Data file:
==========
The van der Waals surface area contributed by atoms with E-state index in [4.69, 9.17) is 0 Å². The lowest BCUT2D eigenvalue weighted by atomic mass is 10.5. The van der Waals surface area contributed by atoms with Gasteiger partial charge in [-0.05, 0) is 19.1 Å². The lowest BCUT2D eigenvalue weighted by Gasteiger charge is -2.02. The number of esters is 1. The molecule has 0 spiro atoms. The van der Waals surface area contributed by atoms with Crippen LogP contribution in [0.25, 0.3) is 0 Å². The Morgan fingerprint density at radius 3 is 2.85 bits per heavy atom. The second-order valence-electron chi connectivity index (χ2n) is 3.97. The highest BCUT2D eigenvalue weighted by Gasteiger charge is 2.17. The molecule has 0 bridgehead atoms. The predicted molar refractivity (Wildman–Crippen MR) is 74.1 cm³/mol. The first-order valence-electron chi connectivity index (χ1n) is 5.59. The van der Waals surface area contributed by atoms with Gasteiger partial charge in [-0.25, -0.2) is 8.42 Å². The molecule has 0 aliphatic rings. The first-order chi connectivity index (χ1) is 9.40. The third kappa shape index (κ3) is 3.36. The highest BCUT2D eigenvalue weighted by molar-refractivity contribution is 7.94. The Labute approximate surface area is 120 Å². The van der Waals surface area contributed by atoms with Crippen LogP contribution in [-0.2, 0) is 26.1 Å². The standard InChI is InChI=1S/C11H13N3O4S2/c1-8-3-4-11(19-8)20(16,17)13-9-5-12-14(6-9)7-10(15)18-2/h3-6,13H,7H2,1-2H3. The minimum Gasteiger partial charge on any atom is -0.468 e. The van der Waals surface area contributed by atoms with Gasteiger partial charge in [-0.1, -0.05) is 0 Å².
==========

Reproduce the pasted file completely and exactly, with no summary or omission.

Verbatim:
The van der Waals surface area contributed by atoms with E-state index in [4.69, 9.17) is 0 Å². The lowest BCUT2D eigenvalue weighted by atomic mass is 10.5. The van der Waals surface area contributed by atoms with Gasteiger partial charge in [-0.05, 0) is 19.1 Å². The lowest BCUT2D eigenvalue weighted by Gasteiger charge is -2.02. The number of esters is 1. The molecule has 0 spiro atoms. The van der Waals surface area contributed by atoms with Crippen LogP contribution in [0.25, 0.3) is 0 Å². The Morgan fingerprint density at radius 3 is 2.85 bits per heavy atom. The second-order valence-electron chi connectivity index (χ2n) is 3.97. The highest BCUT2D eigenvalue weighted by Gasteiger charge is 2.17. The molecule has 0 bridgehead atoms. The predicted molar refractivity (Wildman–Crippen MR) is 74.1 cm³/mol. The first-order valence-electron chi connectivity index (χ1n) is 5.59. The van der Waals surface area contributed by atoms with Gasteiger partial charge in [-0.25, -0.2) is 8.42 Å². The molecule has 0 aliphatic rings. The first-order chi connectivity index (χ1) is 9.40. The third kappa shape index (κ3) is 3.36. The highest BCUT2D eigenvalue weighted by molar-refractivity contribution is 7.94. The Labute approximate surface area is 120 Å². The van der Waals surface area contributed by atoms with Crippen LogP contribution in [-0.2, 0) is 26.1 Å². The standard InChI is InChI=1S/C11H13N3O4S2/c1-8-3-4-11(19-8)20(16,17)13-9-5-12-14(6-9)7-10(15)18-2/h3-6,13H,7H2,1-2H3. The minimum Gasteiger partial charge on any atom is -0.468 e. The van der Waals surface area contributed by atoms with Gasteiger partial charge in [-0.1, -0.05) is 0 Å².